Saturday, November 20, 2010

if you want to do (and do well), teach.

Teach what you learn, teach what you want to learn, there is no better way to accelerate learning than by accepting responsibility to teach. Years ago a good friend of mine  taught art in the Berryville Public School, and I would drive over some afternoons to assist in the classroom as a volunteer.  Besides having two or three masters degrees in various media, and a degree in arts education, my friend believed that teaching put him in an ideal position to learn from other people's mistakes and observe their experimentation. Teaching places you in the position of observer, not only of student work, but of your own. When you have the responsibility of showing how to do something, and you are learning yourself, there are no ends to the levels of refinement of product and technique. When you have accepted the responsibility to teach, even when you are not teaching, you wonder, how would I show this, or how would I tell how to do that? And those questions put one on an accelerated course of learning.

And so it is this morning that I embark on plan C. I had planned to make a Greene and Greene styled tool cabinet, but as I am often inclined to do, I had begun to over-complicate it with extra doors and drawers, and so I was beginning to forget the needs of my students for more basic techniques.  And I had begun overloading the chapter with things that require too much illustration and too many photographs. I have a limited budget for photos and a restricted page count and must offer a variety of projects to interest readers.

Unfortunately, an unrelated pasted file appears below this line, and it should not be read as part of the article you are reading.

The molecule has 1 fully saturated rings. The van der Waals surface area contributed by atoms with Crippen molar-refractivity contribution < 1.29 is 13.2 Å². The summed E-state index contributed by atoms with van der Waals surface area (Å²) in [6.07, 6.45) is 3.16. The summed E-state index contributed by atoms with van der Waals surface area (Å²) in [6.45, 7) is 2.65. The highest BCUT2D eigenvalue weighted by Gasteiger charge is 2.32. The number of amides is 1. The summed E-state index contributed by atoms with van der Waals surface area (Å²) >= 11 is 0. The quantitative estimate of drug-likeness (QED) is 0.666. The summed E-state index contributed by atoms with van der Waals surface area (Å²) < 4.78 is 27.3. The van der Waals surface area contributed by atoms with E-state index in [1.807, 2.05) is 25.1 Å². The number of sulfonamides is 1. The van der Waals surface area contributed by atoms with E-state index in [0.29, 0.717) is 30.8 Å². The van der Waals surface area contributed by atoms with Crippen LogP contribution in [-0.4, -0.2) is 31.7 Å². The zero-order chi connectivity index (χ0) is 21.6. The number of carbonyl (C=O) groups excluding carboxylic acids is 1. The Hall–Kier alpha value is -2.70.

Plan C involves a change which will allow me to fine tune and better illustrate things that are essential to beginning woodworkers. And plan C involves the making of a box joint jig for the table saw, the results of which are shown below. The most exciting thing to me was that the box joint jig was made with no fiddling about. The perfectly fitting test joint shown was the very first set with absolutely no fine tuning required.

If you are not teaching and sharing what you have learned, you are actually missing out on your best.

 This goes completely against the notion that, "if you can't do, teach." I say, "If you want to do your very best, teach. You will thus assure your own growth."

In the photos below you can see the box joints cut with the jig I made this morning in about 20 minutes. The loose parts show the joint cut in white oak and the assembled joint is in elm. The purpose of the offset is to allow the use of 1/2 inch finger joints in 3/4 inch stock. Greene and Greene finger joints were generally square in shape and extended beyond the sides of the cabinets to allow them to used to decorative effect. I will use a round over bit to complete the G&G look.

1 comment:

  1. Yes! I agree with this completely. I find that teaching something is the best way to learn it to great depth. You have to know what you're teaching, but the requirement of then passing it on to others means you REALLY have to know it. That forces you to focus on details, so you're prepared when someone says "Yeah, but what about..."

    I'm currently teaching a hand-tool woodworking night class at a local high school through the town's Parks & Rec department adult ed program. Though I'm just a hobbyist, that means I better be ready to show people real skills, not just talk about them.